Anne Brontë

The Tenant of Wildfell Hall

The Tenant of Wildfell Hall, the second and final novel by Anne Brontë (1848), is concerned with the story of a woman who leaves her abusive, dissolute husband, and who must then support herself and her young son.

The Tenant of Wildfell Hall is a slightly darker work than her first novel Agnes Grey, focusing on dashed dreams and frustrated hopes.

A mysterious young widow arrives at Wildfell Hall, an Elizabethan mansion which has been empty for many years, with her young son. She lives there under an assumed name, Helen Graham, and very soon finds herself the victim of local slander. Refusing to believe anything scandalous about her, Gilbert Markham discovers her dark secrets. This passionate novel of betrayal is set within a moral framework tempered by Anne's optimistic belief in universal salvation.

Originally published in June of 1848, it challenged the prevailing morals of the time; a critic went so far as to pronounce it "utterly unfit to be put into the hands of girls."

The Tenant of Wildfell Hall is mainly considered to be one of the first sustained feminist novels. May Sinclair, in 1913, said that the slamming of Helen's bedroom door against her husband reverberated throughout Victorian England. In escaping from her husband, she violates not only social conventions, but also English law.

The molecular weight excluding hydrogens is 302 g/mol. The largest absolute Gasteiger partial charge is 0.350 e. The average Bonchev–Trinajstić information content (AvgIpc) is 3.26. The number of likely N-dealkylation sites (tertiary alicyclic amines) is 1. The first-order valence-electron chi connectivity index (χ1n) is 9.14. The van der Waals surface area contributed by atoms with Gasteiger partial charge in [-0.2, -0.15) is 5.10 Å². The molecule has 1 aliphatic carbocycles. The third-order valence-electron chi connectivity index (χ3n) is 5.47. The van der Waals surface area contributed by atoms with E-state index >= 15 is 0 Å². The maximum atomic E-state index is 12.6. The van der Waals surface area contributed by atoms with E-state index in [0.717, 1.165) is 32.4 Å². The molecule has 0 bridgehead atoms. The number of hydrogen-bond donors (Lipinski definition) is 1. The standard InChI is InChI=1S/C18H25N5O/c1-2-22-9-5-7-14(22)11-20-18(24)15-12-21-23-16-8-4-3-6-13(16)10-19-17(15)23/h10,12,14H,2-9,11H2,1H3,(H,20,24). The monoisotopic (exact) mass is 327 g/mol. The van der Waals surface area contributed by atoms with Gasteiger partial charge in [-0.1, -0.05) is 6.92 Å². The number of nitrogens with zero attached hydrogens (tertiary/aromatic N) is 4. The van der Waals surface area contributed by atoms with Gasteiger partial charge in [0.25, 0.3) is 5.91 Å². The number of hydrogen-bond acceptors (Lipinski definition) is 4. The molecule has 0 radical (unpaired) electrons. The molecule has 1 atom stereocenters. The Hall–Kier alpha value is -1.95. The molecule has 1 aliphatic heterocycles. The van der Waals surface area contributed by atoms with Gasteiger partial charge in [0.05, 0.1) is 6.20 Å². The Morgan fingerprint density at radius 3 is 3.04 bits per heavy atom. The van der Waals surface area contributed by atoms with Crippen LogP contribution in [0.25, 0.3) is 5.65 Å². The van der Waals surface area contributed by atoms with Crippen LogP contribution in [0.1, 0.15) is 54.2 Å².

Importantly, this recording is based on the original 1848 Newby edition, not on the later, badly-mutilated version that mystifyingly continues to be the basis for modern editions advertised as “unabridged.” The novel had already been suppressed after Anne’s death by her sister Charlotte but received an even more serious injustice in 1854 when publisher Thomas Hodgson excised over sixteen thousand words, dozens of “unladylike” profanities, and numerous descriptions of dissolute male behavior, turning the Hodgson edition into a pale shadow of Anne Brontë’s original, visceral work as here presented.

Unabridged, full text version. TRT (Total Running Time): 17 hours, 4 min.

Anne Brontë (1820-1849) was a British novelist and poet, the youngest member of the Brontë literary family. She also wrote a volume of poetry with her sisters under the pseudonym Acton Bell.

Anne was the youngest of the Bronte siblings, born in 1820. Like her sisters she wrote under a pename: Acton Bell. Agnes Grey was published in 1847 and The Tenant of Wildfell Hall in 1848. She died shortly after this in 1849, aged just 29 years old.

Anne preferred a more realistic style to the romanticism of her sisters, basing her first novel on her own experiences as a Governess.

Anne Brontë shows an equal talent to her sisters; her novels are gripping and realistic, but inevitably overshadowed by the more dramatic romanticism of Charlotte's Jane Eyre and Emily's Wuthering Heights.
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